In this article you’ll learn 5 reasons your body needs a warm-up. Growing up 20 years ago as a youth player, nobody really played as much as the kids do now. That is why I probably never had a muscle pull until college. I do remember being sore in high school and spraining an ankle or breaking a toe, but never pulled muscles. Playing at the pro level I remember there was a different player out with an injury every week. That’s because we played 6/7 days and played for a living. Either way now playing as a youth or adult soccer can be very demanding on the body. Luckily I got Dr. Amir Khan [orthopedic surgeon] to share with you the reasons your body needs a warm-up.
Overall health and good habits in soccer
We believe an athlete’s eating habits, overall health, and nutritional choices play as great a role as those of skill and talent. The level of competition required at progressively earlier ages [especially in hot climates] requires young athletes to spend time improving their muscle stability. A soccer warm up is vital for all players! There are many reasons your body needs a warm-up, but we have listed 5 below. Check out 5 reasons for a warm-up, 3 things not to do and the aim of a soccer warm-up.
Dr. Amir Khan is an orthopedic surgeon with vast experience with professional and collegiate athletes. Below he shares with you 5 reasons your body needs a warm-up + 3 things not to do:
5 physiological reasons your body needs a warm-up
- To increase the core temperature at least one or two degrees Celsius
- Increase heart rate and blood flow to skeletal tissues which improves the efficiency of oxygen uptake and transport, carbon dioxide removal, and removal and breakdown of anaerobic byproducts.
- To increase the activation of the Central Nervous System (therefore increasing coordination, skill accuracy and reaction time)
- Increase the rate and force of muscle contraction and contractile mechanical efficiency (through increased muscle temperature
- To increase the suppleness of connective tissue (resulting in less incidence of musculotendinous injuries
Limitations of the typical soccer warm-up / reasons for this inadequate preparation
3 things not to do:
- The initial jog which usually consists of slowly jogging forward and in a straight line has a minimal effect on increasing the body temperature of the athlete.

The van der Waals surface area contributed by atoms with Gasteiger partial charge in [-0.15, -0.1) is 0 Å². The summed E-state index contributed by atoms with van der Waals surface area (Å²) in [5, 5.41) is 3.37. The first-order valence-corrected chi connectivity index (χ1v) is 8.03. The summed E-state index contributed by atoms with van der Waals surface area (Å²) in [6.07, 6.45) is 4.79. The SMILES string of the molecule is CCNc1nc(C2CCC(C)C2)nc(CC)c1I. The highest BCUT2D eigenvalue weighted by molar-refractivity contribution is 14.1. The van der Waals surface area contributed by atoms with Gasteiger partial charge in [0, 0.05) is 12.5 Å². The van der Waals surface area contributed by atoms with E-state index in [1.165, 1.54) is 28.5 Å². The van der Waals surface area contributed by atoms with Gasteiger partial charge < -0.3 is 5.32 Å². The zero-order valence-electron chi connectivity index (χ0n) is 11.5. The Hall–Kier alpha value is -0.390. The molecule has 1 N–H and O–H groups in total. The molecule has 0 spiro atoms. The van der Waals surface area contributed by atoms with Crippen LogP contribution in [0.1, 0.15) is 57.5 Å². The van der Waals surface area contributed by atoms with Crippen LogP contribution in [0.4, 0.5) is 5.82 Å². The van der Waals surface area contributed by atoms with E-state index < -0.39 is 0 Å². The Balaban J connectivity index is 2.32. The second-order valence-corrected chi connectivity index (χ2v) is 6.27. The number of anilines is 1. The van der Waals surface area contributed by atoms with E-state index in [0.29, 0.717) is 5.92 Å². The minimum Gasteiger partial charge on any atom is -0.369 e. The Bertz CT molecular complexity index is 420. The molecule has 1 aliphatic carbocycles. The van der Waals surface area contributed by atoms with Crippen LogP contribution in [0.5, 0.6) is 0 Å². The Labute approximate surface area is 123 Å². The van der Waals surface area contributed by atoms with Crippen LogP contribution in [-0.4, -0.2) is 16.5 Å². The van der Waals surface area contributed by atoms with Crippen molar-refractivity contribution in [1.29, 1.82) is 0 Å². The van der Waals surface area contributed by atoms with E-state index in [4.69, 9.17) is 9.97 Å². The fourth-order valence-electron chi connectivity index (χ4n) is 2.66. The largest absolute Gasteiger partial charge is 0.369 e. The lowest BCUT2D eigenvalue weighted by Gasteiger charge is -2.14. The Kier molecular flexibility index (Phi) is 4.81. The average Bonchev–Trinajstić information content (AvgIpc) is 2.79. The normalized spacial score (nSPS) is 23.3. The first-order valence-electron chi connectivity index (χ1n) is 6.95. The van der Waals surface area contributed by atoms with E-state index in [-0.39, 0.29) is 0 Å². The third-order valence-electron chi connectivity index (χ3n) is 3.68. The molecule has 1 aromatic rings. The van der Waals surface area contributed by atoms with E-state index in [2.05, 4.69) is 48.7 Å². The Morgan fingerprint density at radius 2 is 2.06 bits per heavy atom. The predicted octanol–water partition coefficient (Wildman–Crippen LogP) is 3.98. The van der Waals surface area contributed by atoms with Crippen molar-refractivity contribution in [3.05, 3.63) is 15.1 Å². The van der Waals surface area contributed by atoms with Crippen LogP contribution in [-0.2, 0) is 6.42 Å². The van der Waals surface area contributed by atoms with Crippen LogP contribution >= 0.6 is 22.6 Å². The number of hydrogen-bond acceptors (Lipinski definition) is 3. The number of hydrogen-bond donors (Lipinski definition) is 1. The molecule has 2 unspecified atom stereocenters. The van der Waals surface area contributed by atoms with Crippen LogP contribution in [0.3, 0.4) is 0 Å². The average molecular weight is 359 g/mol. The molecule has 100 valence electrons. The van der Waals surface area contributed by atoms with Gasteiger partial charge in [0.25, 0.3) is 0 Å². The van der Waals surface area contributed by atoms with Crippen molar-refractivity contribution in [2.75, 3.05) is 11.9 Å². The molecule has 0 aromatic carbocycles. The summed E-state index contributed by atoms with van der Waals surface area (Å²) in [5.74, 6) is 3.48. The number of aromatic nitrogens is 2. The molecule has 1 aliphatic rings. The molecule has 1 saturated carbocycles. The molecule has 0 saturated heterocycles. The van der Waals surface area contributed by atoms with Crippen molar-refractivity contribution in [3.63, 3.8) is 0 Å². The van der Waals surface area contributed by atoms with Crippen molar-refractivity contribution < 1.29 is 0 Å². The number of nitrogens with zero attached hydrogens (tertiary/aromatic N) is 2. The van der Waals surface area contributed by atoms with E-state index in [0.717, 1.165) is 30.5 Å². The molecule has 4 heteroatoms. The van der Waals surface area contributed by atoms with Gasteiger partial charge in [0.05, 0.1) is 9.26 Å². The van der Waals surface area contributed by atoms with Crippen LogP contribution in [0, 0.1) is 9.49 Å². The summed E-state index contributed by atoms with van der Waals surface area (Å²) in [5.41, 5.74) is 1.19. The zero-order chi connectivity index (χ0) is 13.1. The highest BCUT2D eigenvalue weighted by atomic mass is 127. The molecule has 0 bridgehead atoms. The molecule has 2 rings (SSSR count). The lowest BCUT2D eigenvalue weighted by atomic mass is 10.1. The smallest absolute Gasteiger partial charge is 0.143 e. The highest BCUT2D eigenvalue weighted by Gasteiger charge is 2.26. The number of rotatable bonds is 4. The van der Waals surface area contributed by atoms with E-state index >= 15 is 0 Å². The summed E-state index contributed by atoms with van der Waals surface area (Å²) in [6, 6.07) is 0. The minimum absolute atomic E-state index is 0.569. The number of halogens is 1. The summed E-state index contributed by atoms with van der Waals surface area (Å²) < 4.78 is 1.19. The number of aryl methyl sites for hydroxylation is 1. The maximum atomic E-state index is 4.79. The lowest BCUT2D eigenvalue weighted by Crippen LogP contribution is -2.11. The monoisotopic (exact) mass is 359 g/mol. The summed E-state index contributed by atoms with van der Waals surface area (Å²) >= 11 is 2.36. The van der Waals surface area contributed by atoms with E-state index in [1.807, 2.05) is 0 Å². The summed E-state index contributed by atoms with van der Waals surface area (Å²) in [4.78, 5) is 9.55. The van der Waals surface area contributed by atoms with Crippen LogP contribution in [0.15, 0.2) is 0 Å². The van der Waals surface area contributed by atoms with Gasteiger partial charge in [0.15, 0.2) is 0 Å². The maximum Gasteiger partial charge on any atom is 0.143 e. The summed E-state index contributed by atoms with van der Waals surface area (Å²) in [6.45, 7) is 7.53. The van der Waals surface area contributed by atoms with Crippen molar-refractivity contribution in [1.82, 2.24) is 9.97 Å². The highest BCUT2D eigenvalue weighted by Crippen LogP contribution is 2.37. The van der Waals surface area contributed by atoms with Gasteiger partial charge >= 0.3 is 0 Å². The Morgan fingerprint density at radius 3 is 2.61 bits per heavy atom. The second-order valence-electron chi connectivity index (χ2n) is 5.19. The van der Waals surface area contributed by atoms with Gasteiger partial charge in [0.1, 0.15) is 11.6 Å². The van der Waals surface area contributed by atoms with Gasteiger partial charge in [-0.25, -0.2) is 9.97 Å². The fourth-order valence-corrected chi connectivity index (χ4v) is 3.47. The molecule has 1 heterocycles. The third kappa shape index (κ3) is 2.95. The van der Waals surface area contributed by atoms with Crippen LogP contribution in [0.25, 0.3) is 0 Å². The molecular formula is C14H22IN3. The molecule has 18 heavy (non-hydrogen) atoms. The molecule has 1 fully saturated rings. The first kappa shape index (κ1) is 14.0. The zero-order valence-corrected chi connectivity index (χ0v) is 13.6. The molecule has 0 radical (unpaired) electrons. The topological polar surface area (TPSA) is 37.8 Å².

- Static stretches that are performed are usually done slowly with the athlete either standing still or sitting on the ground. It has been shown that this method of stretching is beneficial to increasing limb range of motion, and its main goal is to relax the muscles so that they are less resistant to passive stress for stretching. However, this type of passive stretching does not adequately prepare the muscle and connective tissue for the active contraction and relaxation process that occurs in a dynamic soccer training or game situation.
- The body loses the increase in temperature gained by the initial jog during the static stretching period especially in cold climates or cold sessions (Autumn and Winter).
The aim of a soccer warm-up
The net result is that the typical soccer warm up can lead to less than optimal speed and skill, especially at the start of the match. Therefore, the soccer warm-up should be altered in such a way that it meets the dynamic demands of the sport. Accordingly, the aim of the warm up should be the complete physical and mental preparation for dynamic actions to follow. The athlete should be able to begin the game or training session totally ready to perform at maximal intensity if required. – Dr. Amir Khan
Besides these reasons your body needs a warm-up
Below learn other reasons injuries come about, besides not warming up good. If you can limit how much you shoot and the amount of games played you’ll reduce injuries.
These healthy eating tips before and after games/trainings are other vital pieces to keeping your body strong.
Prevent quad injuries shooting the soccer ball properly
Players love to score goals!! What many don’t know is it can put you on injury reserve. The reason is players start shooting or passing long too early – before warming up. So if you start shooting too early at training, you could pull your quad.
Remember, before practice is the most important time to warm up and stretch. You have to be careful not to get to practice and start shooting or hitting long balls right away. At every level, except pro’s you will see some of the players shooting on goal before the warm up. At a young age it won’t affect the body so much but ages 13+ really need to avoid shooting too early.
I [Jeremie] wrote an article on quad injuries not long ago, so please check it out because there are some good tips! Last, the quad and the core are what help get power behind the ball.
Too many games can lead to injury
Between club league and tournament play, competing in multiple “national” championships, the ODP system their involvement with regional and national teams, players [count] match totals for a year in the 80s, 90s and even more than 100. – Robert Zeigler explains on Top Drawer how kids need more training, but fewer games.
If you think about games and how much players are stretching for the ball, falling down, jumping, getting hit all over and all the other pounding it makes sense how players get injured. More than that is all the running up and down the field for so many minutes. This is why you see more midfielders pulling muscles than defenders. Mids run way more, which results in fatigued muscles.